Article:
Written from a science fiction perspective
387 pages, ★★★★
Physics of the Future makes references to dozens of (mostly sci-fi) movies that I’m now tempted to download and watch. The author’s a professor of physics but relies very heavily on dozens of examples (Star Wars, Star Trek, Bladerunner, Twister, Rain Man) to illustrate which technologies will become a reality. Robots, genomes, and cheap energy are all among them.
Each chapter focusses on one area of expertise. The chapters are broken into three subsections: early 21st century, mid-21st century, and late 21st century. Each subsection then contains a list of technologies that will transform our lives (such as cold fusion, warm superconductors, space elevators, and human cloning).
Most of this book is pretty accurate. There are some cute mistakes, such as “one day, we’ll all carry our genomes around on a CD-ROM”; but most of the book is well-thought through. He predicts the future of manufacturing and capitalism, as well as the more cliché areas such as energy and transportation. Each technology has a limitation that stops it being a reality today (usually financial limitations, but sometimes insufficient science, ethics or political limits are invoked). I’m comforted to read that technology only seldom has intrinsic limit.
Magic happens hen you piece all of this together: all the obstacles fall like dominoes. Superconductive power transmission allows for a renewable energy boom. Carbon nanotubes allow for space elevators and thus cheap spaceflights. Nuclear fusion allows for energy-hungry magnetic levitation; and super-fast transportation. Mastering just one of the technologies in this book (particularly nuclear fusion or room-temperature superconductors) would allow most of the other technologies to fall into place, like magic!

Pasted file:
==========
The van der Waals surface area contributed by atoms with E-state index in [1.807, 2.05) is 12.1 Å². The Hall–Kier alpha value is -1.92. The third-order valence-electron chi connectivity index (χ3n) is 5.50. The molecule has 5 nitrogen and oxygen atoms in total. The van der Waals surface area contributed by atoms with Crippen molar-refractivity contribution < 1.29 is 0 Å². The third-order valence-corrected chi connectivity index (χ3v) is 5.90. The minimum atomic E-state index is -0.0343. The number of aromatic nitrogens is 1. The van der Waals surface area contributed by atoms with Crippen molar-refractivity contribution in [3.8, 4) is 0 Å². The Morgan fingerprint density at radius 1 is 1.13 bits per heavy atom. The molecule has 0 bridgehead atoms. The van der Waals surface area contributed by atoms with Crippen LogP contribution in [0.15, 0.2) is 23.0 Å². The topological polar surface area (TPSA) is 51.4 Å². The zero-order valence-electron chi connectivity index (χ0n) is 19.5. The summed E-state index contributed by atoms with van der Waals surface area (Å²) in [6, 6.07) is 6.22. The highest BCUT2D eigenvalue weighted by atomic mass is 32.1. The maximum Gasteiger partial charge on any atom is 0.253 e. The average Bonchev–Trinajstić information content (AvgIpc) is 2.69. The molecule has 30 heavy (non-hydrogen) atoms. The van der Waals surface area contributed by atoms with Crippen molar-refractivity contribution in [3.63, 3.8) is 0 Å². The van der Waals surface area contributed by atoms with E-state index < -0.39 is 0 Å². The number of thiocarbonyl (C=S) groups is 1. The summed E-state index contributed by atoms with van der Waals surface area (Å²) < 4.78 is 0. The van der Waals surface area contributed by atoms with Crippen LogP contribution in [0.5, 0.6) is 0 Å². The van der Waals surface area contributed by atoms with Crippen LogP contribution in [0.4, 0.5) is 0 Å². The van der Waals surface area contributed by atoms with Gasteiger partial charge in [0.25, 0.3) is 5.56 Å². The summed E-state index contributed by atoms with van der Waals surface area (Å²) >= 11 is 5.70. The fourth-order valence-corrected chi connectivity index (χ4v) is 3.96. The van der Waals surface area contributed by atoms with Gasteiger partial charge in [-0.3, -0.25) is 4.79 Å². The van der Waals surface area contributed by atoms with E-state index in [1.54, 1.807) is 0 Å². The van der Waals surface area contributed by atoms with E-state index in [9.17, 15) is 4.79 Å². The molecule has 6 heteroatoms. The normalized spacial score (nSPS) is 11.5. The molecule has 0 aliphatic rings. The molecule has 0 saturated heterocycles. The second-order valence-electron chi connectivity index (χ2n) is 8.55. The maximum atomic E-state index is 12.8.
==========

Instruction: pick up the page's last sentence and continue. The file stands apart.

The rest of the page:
Machines can become IQ billionaires but will always have an EQ of zero. The further we advance our understanding of robotics and computers, the higher we increase demand for EQ-based “human” services to work alongside them. Widespread computers and robots have the potential to make our work less menial, and our personalities more human. And that’s a world I would love to live in.
Physics of the Future introduces non-fiction readers to fiction; and coaxes science-lovers into reading science fiction. Admittedly, it would be a dull book for sci-fi buffs or lovers of literature, but is a page-turner for a non-fiction lover like me. ★★★★
- Book Review: Physics of the Future (ledgam3r1279.wordpress.com)
- Best Science Books 2011: Boston Globe [Confessions of a Science Librarian] (scienceblogs.com)
- Space elevators and smart machines: Life in the year 2100 (cnn.com)
- Science fiction sucks at prediction, and that’s OK (craphound.com)